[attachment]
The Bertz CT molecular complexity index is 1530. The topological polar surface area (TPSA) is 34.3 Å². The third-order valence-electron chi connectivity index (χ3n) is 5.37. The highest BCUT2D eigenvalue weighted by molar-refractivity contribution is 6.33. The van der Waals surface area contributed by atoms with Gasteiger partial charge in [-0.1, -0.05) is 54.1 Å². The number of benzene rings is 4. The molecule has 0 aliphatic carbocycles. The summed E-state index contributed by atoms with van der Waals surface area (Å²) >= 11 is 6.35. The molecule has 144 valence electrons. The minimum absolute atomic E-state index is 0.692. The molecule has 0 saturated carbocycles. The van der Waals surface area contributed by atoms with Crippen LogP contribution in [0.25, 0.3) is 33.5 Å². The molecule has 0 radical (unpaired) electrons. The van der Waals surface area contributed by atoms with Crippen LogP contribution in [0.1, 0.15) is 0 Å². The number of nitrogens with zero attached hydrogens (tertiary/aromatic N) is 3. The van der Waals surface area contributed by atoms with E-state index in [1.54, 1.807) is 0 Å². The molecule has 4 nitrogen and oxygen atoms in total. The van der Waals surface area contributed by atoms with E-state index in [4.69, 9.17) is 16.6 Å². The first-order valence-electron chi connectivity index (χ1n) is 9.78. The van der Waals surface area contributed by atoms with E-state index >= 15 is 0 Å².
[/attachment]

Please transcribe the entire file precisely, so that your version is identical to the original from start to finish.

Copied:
The Bertz CT molecular complexity index is 1530. The topological polar surface area (TPSA) is 34.3 Å². The third-order valence-electron chi connectivity index (χ3n) is 5.37. The highest BCUT2D eigenvalue weighted by molar-refractivity contribution is 6.33. The van der Waals surface area contributed by atoms with Gasteiger partial charge in [-0.1, -0.05) is 54.1 Å². The number of benzene rings is 4. The molecule has 0 aliphatic carbocycles. The summed E-state index contributed by atoms with van der Waals surface area (Å²) >= 11 is 6.35. The molecule has 144 valence electrons. The minimum absolute atomic E-state index is 0.692. The molecule has 0 saturated carbocycles. The van der Waals surface area contributed by atoms with Crippen LogP contribution in [0.25, 0.3) is 33.5 Å². The molecule has 0 radical (unpaired) electrons. The van der Waals surface area contributed by atoms with Crippen LogP contribution in [0.1, 0.15) is 0 Å². The number of nitrogens with zero attached hydrogens (tertiary/aromatic N) is 3. The van der Waals surface area contributed by atoms with E-state index in [1.54, 1.807) is 0 Å². The molecule has 4 nitrogen and oxygen atoms in total. The van der Waals surface area contributed by atoms with E-state index in [4.69, 9.17) is 16.6 Å². The first-order valence-electron chi connectivity index (χ1n) is 9.78. The van der Waals surface area contributed by atoms with E-state index >= 15 is 0 Å².